In general, individuals who have carcinoid syndrome will most commonly have primary carcinoids located in the small bowel (40%), followed by the lung or the colon/rectum. Most of these will be grade 1 carcinoids (73%). Carcinoid syndrome is more common in females (61%) and in whites (83%). [6] Disease stage is most often distant (29%) rather than local or regional, although some studies indicate up to 13% of patients diagnosed with the carcinoid syndrome do not have hepatic metastases. [23]



The median overall survival for all NETs 9.3 years (112 months). [7] Overall survival correlates with stage, primary tumor site, race, and age at diagnosis. The median overall survival according to stage is as follows:

  • Localized disease: > 30 years
  • Regional disease: 10.2 years
  • Distant disease: 12 months

Median survival according to grade is as follows:

  • Grade 1: 16.2 years
  • Grade 2: 8.3 years
  • Grade 3: 10 months

Median survival according to primary tumor site is as follows [26] :

  • Appendix: > 30 years
  • Rectum: 24.6 years
  • Lung:  5.5 years
  • Pancreas: 3.6 years

​In a SEER-based study of patients diagnosed with GI NETs between 1973 and 2008, the 5-year disease-free survival was greatest for carcinoids of the rectum (95.6%) and appendix (90.3%). [7] The 5-year disease-free survival for carcinoids in the small intestine was 86.2%, 82.7% for the stomach, and 67.4% for the colon. See Table 1 for survival of patients with distant G1/G2 NETs.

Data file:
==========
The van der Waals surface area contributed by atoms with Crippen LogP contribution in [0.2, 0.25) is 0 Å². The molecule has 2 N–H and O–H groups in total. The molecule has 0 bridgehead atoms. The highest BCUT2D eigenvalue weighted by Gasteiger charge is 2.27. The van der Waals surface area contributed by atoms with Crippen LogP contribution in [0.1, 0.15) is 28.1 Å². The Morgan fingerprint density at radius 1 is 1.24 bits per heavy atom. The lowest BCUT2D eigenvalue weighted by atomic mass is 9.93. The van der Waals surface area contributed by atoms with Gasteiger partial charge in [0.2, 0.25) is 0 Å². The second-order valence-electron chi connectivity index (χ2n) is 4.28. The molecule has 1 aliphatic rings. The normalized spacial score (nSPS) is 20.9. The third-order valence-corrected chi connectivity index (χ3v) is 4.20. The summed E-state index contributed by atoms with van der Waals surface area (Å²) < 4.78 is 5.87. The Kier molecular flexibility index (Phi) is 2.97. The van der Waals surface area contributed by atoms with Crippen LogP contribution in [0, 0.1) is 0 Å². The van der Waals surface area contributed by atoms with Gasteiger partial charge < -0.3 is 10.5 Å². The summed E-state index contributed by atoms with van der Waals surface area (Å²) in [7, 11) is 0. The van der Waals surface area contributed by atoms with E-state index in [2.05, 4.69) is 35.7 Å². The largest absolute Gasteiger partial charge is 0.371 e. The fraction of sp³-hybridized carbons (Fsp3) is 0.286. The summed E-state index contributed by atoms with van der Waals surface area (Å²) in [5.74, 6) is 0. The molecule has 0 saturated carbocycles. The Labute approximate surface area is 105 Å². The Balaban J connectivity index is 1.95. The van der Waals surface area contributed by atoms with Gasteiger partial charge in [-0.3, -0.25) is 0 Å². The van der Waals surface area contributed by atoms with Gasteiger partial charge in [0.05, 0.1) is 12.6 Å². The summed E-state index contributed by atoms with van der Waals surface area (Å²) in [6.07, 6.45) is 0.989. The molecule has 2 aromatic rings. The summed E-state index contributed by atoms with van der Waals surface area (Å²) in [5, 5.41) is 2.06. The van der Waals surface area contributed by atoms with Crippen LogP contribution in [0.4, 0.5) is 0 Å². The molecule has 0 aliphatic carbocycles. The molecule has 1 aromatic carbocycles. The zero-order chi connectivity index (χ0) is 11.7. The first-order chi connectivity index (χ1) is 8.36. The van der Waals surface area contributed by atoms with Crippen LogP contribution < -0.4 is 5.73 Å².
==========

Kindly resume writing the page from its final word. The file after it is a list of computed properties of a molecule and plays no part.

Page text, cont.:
Table 1. Median Survival of Patients wth Distant Stage G1/G2 Neuroendocrine Tumors Diagnosed from 2000-2012 [26]   (Open Table in a new window)


Median Survival


3-Year Survival Rate (%)

5-Year Survival Rate (%)





















Small Intestine 103 80 69
Stomach 29 45 32


As would be expected, overall survival is worse with regional and distant-stage disease than with localized NET, and G1 NETs have better survival compared with G2 NETs and G3/G4 NETs. Compared with pulmonary carcinoids, the site with the worst overall survival is the liver. [26]

Overall, survival has improved. Survival has improved for both women and men diagnosed with small intestinal NETs, and for patients of all races diagnosed with colonic carcinoids. [7] In general, the risk of death following a diagnosis of NET has improved, with a 21.3% lower risk of death reported between 2009 and 2012, and 17.1% between 2005 and 2008. [26, 7] The 5-year survival rates are as follows [28] :

  • Localized grade 1 GI NETs: 85.4%
  • Regional grade 1 GI NETs: 77.5%
  • Localized grade 2 carcinoids: is 79.5%